(c) by the substitution for subsection (4) of the following subsection: ''(4) A determination of the representativeness of a bargaining council in terms of this section is sufficient proof of the representativeness of the council for the year following the determination for any purpose in terms of this Act, including a decision by the Minister in terms of sections 32(3)(b), 32(3)(c) and 32(5).''. Amendment of section 51 of Act 66 of 1995, as amended by section 11 of Act 42 of 1996 and section 12 of Act 12 of 2002 6. Section 51 of the principal Act is hereby amended by the substitution for subsection (9) of the following subsection: ''(9) A bargaining council may, by collective agreement— (a) establish procedures to resolve any dispute contemplated in this section; (b) provide for payment of a dispute resolution levy; and (c) provide for the payment of a fee in relation to any conciliation or arbitration proceedings in respect of matters for which the Commission may charge a fee in terms of section 115(2A)(l), which may not exceed the fee provided for in that section.''. Amendment of section 65 of Act 66 of 1995 7. Section 65 of the principal Act is hereby amended— (a) by the substitution in subsection (1) for paragraph (c) of the following paragraph: ''(c) the issue in dispute [is] is one that a party has the right to refer to arbitration or to the Labour Court in terms of this Act or any other employment law;''; and (b) by the substitution in subsection (3) for paragraph (b) of the following paragraph: ''(b) any determination made in terms of [the Wage Act] Chapter Eight of the Basic Conditions of Employment Act and that regulates the issue in dispute, during the first year of that determination.''. Amendment of section 67 of Act 66 of 1995 8. Section 67 of the principal Act is hereby amended by the deletion of subsection (9). Amendment of section 69 of Act 66 of 1995, as amended by section 20 of Act 42 of 1996 9. Section 69 of the principal Act is hereby amended— (a) by the substitution for subsection (6) of the following subsection: ''(6) The rules established by the Commission may provide for picketing by employees— (a) in a place contemplated in section 69(2)(a) which is owned or controlled by a person other than the employer, if that person has had an opportunity to make representations to the Commission before the rules are established; or (b) on their employer's premises if the Commission is satisfied that the employer's permission has been unreasonably withheld.''; (b) by the substitution in subsection (8) for the words preceding paragraph (a) of the following words: ''Any party to a dispute about any of the following issues, including a person contemplated in subsection (6)(a), may refer the dispute in writing to the Commission—''; and (c) by the addition of the following subsections: ''(12) If a party has referred a dispute in terms of subsection (8) or (11), the Labour Court may grant relief, including urgent interim relief, which is just and equitable in the circumstances and which may include— (a) an order directing any party, including a person contemplated in subsection (6)(a), to comply with a picketing agreement or rule; or 8 5 10 15 20 25 30 35 40 45 50 55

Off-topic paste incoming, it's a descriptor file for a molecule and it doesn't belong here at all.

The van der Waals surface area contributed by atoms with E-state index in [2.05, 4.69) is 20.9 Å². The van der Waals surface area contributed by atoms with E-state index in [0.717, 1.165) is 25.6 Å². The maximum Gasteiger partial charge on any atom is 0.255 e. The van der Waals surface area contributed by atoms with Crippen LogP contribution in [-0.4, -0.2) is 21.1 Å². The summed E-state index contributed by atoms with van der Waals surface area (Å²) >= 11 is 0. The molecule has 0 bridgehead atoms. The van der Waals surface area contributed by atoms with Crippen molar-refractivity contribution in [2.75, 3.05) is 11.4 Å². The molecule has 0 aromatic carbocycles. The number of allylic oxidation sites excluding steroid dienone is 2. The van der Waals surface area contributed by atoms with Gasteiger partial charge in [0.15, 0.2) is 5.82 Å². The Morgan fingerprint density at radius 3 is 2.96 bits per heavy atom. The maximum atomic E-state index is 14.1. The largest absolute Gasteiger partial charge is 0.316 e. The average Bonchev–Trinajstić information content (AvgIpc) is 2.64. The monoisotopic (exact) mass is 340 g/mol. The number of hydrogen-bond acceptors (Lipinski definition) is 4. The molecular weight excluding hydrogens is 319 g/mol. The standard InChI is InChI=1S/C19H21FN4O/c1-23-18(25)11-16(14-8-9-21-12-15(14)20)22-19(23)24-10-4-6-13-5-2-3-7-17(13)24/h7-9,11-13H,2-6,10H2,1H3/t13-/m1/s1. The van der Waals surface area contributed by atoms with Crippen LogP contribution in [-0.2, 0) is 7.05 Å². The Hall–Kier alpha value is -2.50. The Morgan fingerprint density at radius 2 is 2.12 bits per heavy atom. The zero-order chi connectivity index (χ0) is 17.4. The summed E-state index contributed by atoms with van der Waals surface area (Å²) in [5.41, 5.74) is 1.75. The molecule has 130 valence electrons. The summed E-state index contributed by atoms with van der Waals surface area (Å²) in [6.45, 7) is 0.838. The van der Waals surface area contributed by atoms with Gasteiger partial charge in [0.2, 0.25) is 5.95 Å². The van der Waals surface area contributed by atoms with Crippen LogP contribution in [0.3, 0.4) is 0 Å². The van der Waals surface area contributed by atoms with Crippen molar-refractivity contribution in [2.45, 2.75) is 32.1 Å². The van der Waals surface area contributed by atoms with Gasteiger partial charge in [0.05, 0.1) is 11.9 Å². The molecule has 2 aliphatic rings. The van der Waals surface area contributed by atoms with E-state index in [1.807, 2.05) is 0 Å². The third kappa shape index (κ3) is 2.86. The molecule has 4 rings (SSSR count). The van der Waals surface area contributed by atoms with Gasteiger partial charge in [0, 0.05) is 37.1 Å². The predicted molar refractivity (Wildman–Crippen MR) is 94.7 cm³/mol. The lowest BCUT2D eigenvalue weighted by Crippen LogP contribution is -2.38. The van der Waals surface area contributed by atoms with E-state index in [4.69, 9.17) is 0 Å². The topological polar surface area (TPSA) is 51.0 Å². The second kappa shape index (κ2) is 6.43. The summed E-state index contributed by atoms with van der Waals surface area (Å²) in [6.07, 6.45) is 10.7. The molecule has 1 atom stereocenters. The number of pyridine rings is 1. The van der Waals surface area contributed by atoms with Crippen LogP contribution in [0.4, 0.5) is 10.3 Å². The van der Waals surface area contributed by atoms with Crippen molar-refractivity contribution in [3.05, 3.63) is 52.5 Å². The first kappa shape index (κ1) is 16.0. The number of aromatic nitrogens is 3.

(b) an order varying the terms of a picketing agreement or rule; (13) The Labour Court may not grant an order in terms of subsection (12) unless— (a) 48 hours' notice of an application seeking relief referred to in subsection (12)(a) or (b) has been given to the respondent; or (b) 72 hours' notice of an application seeking relief referred to in subsection (12)(c) or (d) has been given to the respondent. (14) The Labour Court may permit a shorter period of notice than required by subsection (13) if the— (a) applicant has given written notice to the respondent of its intention to apply for the order; (b) respondent has been given a reasonable opportunity to be heard before a decision concerning the application is taken; and (c) applicant has shown good cause why a period shorter than that contemplated by subsection (13) should be permitted.''. Substitution of section 70 of Act 66 of 1995, as amended by section 5 of Act 127 of 1998 10. The following section is hereby substituted for section 70 of the principal Act: ''Essential services committee 70. The Minister, after consulting NEDLAC, must establish an essential services committee under the auspices of the Commission in accordance with the provisions of this Act.''. Insertion of sections 70A, 70B, 70C, 70D, 70E and 70F in Act 66 of 1995 11. The following sections are hereby inserted in the principal Act after section 70: ''Composition of essential services committee 70A. (1) The Minister must appoint to the essential services committee on terms that the Minister considers fit— (a) a chairperson, who is independent from the constituencies contemplated in subsection (3) and who may be a senior commissioner; (b) a deputy chairperson, who must be a senior commissioner; and (c) six persons nominated in accordance with the provisions of subsections (3) and (4). (2) A member of the essential services committee— (a) must be a citizen of South Africa, who is ordinarily resident in South Africa, or a permanent resident of South Africa; (b) must have suitable qualifications or experience in labour law, labour relations, commerce, public affairs, the administration of justice, industry or a sector of the economy; (c) must not be an unrehabilitated insolvent; and (d) must not be subject to an order of a competent court holding that person to be mentally unfit or disordered. (3) Organised business, labour and government at NEDLAC must each nominate to the Minister the names of two persons to be appointed to the essential services committee. (4) The Minister must appoint the persons nominated by organised business, labour and government at NEDLAC if these persons meet the requirements set out in subsection (2). (5) The Minister may fill any vacancy that arises in accordance with the provisions of this section. (6) A member of the essential services committee may not represent any person before a panel of the essential services committee, but may be appointed by the trade union and employer parties to serve as an assessor in terms of section 70C.